The Army Corps of Engineers said yesterday it will apply the controversial herbicide Diquat to the Potomac River in an experiment to stop the spread of hydrilla, a decision that alarmed some environmental groups.

"If hydrilla takes over, the experts say it eventually will cover the river out to a depth of 15 feet," said Rep. Stan Parris (R-Va.), as he applauded the engineers' decision to take action against the rapidly growing subaquatic weed.

Without preventative steps, Parris said, "We might as well kiss the Potomac goodbye. . . . "

Several environmental groups voiced objections to the Army's plans, which call for using the herbicide at two one-acre test sites along the Virginia side of the river.

"We are unalterably opposed to the use of herbicides," said Neal Fitzpatrick, enviromental education coordinator for the Audubon Naturalist Society.

"This is not something we're going into lightly," said Noel Beegle, a spokesman for the engineer's.

He noted that the Army had specifically decided not to use Diquat in the hydrilla-infested Dyke Marsh area south of Alexandria because it is a wildlife refuge. "We are considering it all in great depth."

Beegle said that Diquat -- a herbicide that interrupts photosynthesis in plants -- will be used on test plots at the Belle Haven Marina, south of Alexandria, and at the Old Town Yacht Club in Alexandria.

Beegle said that although Diquat has been approved for use in free-flowing waters by the U.S. Environmental Protection Agency and by Virginia and Maryland authorities, preliminary tests with a harmless red dye will be made at the two sites to measure the chemical's potential spread.

"[As a]. . . safety precaution . . . there will be no . . . fishing or swimming in the [test] areas for five days after the [Diquat] treatment," Beegle said. He described the precautions as helpful, but probably excessive.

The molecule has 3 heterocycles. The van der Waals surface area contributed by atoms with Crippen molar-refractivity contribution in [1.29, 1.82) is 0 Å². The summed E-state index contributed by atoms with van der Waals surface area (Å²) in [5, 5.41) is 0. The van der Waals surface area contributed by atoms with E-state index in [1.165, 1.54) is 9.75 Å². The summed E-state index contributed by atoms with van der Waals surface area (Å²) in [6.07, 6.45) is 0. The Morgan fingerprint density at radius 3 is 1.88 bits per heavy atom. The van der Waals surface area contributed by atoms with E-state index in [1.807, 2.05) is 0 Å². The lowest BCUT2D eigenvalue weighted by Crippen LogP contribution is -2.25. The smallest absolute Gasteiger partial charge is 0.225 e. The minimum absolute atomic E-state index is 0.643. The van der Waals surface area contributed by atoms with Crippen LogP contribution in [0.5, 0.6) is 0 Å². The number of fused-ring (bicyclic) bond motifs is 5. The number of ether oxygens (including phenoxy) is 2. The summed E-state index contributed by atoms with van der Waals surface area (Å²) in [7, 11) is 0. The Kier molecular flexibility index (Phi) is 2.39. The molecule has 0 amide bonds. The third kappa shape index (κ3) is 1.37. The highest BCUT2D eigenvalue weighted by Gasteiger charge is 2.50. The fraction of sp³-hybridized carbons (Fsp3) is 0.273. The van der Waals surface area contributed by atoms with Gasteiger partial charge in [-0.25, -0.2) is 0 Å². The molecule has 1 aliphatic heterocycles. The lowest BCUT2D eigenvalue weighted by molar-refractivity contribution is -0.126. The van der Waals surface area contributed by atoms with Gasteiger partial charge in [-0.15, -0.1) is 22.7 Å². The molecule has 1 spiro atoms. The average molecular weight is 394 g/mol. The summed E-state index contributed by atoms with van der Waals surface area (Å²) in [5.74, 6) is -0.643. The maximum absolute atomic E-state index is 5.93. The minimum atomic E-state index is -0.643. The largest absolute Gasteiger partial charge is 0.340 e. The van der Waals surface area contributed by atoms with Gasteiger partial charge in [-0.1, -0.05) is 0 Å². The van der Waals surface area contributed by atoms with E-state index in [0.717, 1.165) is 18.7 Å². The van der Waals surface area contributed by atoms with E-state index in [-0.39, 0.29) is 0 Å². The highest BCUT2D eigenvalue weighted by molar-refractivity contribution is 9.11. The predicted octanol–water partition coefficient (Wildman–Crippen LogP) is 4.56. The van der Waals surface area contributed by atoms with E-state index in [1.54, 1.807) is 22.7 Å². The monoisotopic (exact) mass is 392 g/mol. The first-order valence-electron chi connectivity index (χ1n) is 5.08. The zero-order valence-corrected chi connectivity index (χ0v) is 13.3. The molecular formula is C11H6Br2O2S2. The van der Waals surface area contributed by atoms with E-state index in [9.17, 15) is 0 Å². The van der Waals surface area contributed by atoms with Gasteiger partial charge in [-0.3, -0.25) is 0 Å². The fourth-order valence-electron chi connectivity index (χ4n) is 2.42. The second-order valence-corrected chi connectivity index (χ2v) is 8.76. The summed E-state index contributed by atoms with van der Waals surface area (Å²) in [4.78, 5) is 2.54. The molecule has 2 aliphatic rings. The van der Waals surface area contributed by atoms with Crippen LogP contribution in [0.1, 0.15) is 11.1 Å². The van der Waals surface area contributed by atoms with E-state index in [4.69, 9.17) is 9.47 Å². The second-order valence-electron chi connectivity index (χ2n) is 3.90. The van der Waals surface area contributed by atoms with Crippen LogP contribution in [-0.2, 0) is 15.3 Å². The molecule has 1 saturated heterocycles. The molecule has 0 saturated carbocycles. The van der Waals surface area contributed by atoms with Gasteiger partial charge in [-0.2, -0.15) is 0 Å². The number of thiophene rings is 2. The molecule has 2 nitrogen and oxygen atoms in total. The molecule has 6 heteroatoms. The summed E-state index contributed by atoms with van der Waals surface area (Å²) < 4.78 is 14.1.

But Ruth Shearer, a scientist who conducted a study of Diquat and other herbicides for Seattle in 1980, said "It doesn't seem like something that I'd want to put in the Potomac."

Shearer said, in a telephone interview, that as a result of her studies, Diquat was not approved for use in lakes around Seattle.

It poses threats to "the aquatic ecosystem and human health," she said.

"Why are they using herbicides? Everybody knows herbicides work," said Fitzpatrick of the Audubon Society. His comment was a sarcastic reference to environmentalists' fears that herbicides may be so effective that they eradicate more than just the unwanted hydrilla.

"Most of these pesticides were approved before long-term testing was required," said Ellen Rainer, a researcher for the Rachel Carson Council of Washington.

In addition to the two herbicide test sites, the Army plans to experiment with mechanical harvesting, diver-assisted dredging and a weed barrier as means of controlling hydrilla at sites in Broad and Swan creeks, two tributaries of the Potomac on the Maryland side.

Parris and Sen. John W. Warner (R-Va.), who jointly announced the engineers' latest anti-hydrilla strategies yesterday, praised the agency for redirecting $225,000 of research funds to a "crash program" to control the weed.

The amount of Potomac River bottom covered by the weed has more than tripled since June, according to a recent U.S. Geological Survey report. In all, about 600 acres of the river are infested by the weed, the experts have said.